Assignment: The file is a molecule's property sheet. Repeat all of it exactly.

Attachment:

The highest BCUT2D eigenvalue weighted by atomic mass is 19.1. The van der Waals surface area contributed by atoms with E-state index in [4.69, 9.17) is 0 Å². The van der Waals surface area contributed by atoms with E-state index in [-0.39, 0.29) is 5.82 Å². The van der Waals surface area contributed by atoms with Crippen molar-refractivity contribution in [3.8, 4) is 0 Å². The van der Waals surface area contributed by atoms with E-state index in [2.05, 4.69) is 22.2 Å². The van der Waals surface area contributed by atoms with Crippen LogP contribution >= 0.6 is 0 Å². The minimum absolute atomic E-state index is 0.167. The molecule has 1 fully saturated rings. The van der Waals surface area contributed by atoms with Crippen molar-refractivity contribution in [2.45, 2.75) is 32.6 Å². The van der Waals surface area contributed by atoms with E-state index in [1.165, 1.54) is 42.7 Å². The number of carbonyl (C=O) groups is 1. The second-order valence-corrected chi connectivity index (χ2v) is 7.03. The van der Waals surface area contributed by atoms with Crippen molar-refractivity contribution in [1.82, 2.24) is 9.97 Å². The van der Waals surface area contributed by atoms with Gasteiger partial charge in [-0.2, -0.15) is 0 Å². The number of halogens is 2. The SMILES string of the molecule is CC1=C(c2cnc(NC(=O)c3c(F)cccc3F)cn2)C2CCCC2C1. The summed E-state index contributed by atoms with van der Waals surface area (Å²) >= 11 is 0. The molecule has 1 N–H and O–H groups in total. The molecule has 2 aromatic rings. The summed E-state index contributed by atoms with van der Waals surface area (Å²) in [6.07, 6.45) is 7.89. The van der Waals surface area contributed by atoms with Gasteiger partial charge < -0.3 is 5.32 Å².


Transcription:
The highest BCUT2D eigenvalue weighted by atomic mass is 19.1. The van der Waals surface area contributed by atoms with E-state index in [4.69, 9.17) is 0 Å². The van der Waals surface area contributed by atoms with E-state index in [-0.39, 0.29) is 5.82 Å². The van der Waals surface area contributed by atoms with Crippen molar-refractivity contribution in [3.8, 4) is 0 Å². The van der Waals surface area contributed by atoms with E-state index in [2.05, 4.69) is 22.2 Å². The van der Waals surface area contributed by atoms with Crippen LogP contribution >= 0.6 is 0 Å². The minimum absolute atomic E-state index is 0.167. The molecule has 1 fully saturated rings. The van der Waals surface area contributed by atoms with Crippen molar-refractivity contribution in [2.45, 2.75) is 32.6 Å². The van der Waals surface area contributed by atoms with E-state index in [1.165, 1.54) is 42.7 Å². The number of carbonyl (C=O) groups is 1. The second-order valence-corrected chi connectivity index (χ2v) is 7.03. The van der Waals surface area contributed by atoms with Crippen molar-refractivity contribution in [1.82, 2.24) is 9.97 Å². The van der Waals surface area contributed by atoms with Gasteiger partial charge in [-0.2, -0.15) is 0 Å². The number of halogens is 2. The SMILES string of the molecule is CC1=C(c2cnc(NC(=O)c3c(F)cccc3F)cn2)C2CCCC2C1. The summed E-state index contributed by atoms with van der Waals surface area (Å²) >= 11 is 0. The molecule has 1 N–H and O–H groups in total. The molecule has 2 aromatic rings. The summed E-state index contributed by atoms with van der Waals surface area (Å²) in [6.07, 6.45) is 7.89. The van der Waals surface area contributed by atoms with Gasteiger partial charge < -0.3 is 5.32 Å².